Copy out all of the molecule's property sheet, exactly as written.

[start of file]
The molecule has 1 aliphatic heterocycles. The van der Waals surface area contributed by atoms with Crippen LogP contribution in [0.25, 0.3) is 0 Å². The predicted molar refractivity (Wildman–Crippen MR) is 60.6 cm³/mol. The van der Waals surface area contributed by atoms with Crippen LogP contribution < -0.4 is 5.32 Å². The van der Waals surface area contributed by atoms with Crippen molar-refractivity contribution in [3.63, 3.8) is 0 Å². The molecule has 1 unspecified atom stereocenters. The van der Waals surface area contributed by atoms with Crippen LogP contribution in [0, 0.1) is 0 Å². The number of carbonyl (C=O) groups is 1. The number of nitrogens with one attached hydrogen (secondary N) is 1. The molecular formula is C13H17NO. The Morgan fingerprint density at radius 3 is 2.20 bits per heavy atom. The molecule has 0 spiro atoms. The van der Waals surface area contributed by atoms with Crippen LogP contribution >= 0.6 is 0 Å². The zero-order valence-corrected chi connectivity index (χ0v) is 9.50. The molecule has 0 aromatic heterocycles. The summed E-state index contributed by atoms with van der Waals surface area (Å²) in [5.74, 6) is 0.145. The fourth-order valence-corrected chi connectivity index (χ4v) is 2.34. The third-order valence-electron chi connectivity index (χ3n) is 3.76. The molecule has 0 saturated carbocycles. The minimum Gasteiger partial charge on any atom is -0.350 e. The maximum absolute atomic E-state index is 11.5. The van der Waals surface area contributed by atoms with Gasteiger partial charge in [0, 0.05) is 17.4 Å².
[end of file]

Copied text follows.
The molecule has 1 aliphatic heterocycles. The van der Waals surface area contributed by atoms with Crippen LogP contribution in [0.25, 0.3) is 0 Å². The predicted molar refractivity (Wildman–Crippen MR) is 60.6 cm³/mol. The van der Waals surface area contributed by atoms with Crippen LogP contribution < -0.4 is 5.32 Å². The van der Waals surface area contributed by atoms with Crippen molar-refractivity contribution in [3.63, 3.8) is 0 Å². The molecule has 1 unspecified atom stereocenters. The van der Waals surface area contributed by atoms with Crippen LogP contribution in [0, 0.1) is 0 Å². The number of carbonyl (C=O) groups is 1. The number of nitrogens with one attached hydrogen (secondary N) is 1. The molecular formula is C13H17NO. The Morgan fingerprint density at radius 3 is 2.20 bits per heavy atom. The molecule has 0 spiro atoms. The van der Waals surface area contributed by atoms with Crippen LogP contribution >= 0.6 is 0 Å². The zero-order valence-corrected chi connectivity index (χ0v) is 9.50. The molecule has 0 aromatic heterocycles. The summed E-state index contributed by atoms with van der Waals surface area (Å²) in [5.74, 6) is 0.145. The fourth-order valence-corrected chi connectivity index (χ4v) is 2.34. The third-order valence-electron chi connectivity index (χ3n) is 3.76. The molecule has 0 saturated carbocycles. The minimum Gasteiger partial charge on any atom is -0.350 e. The maximum absolute atomic E-state index is 11.5. The van der Waals surface area contributed by atoms with Gasteiger partial charge in [0, 0.05) is 17.4 Å².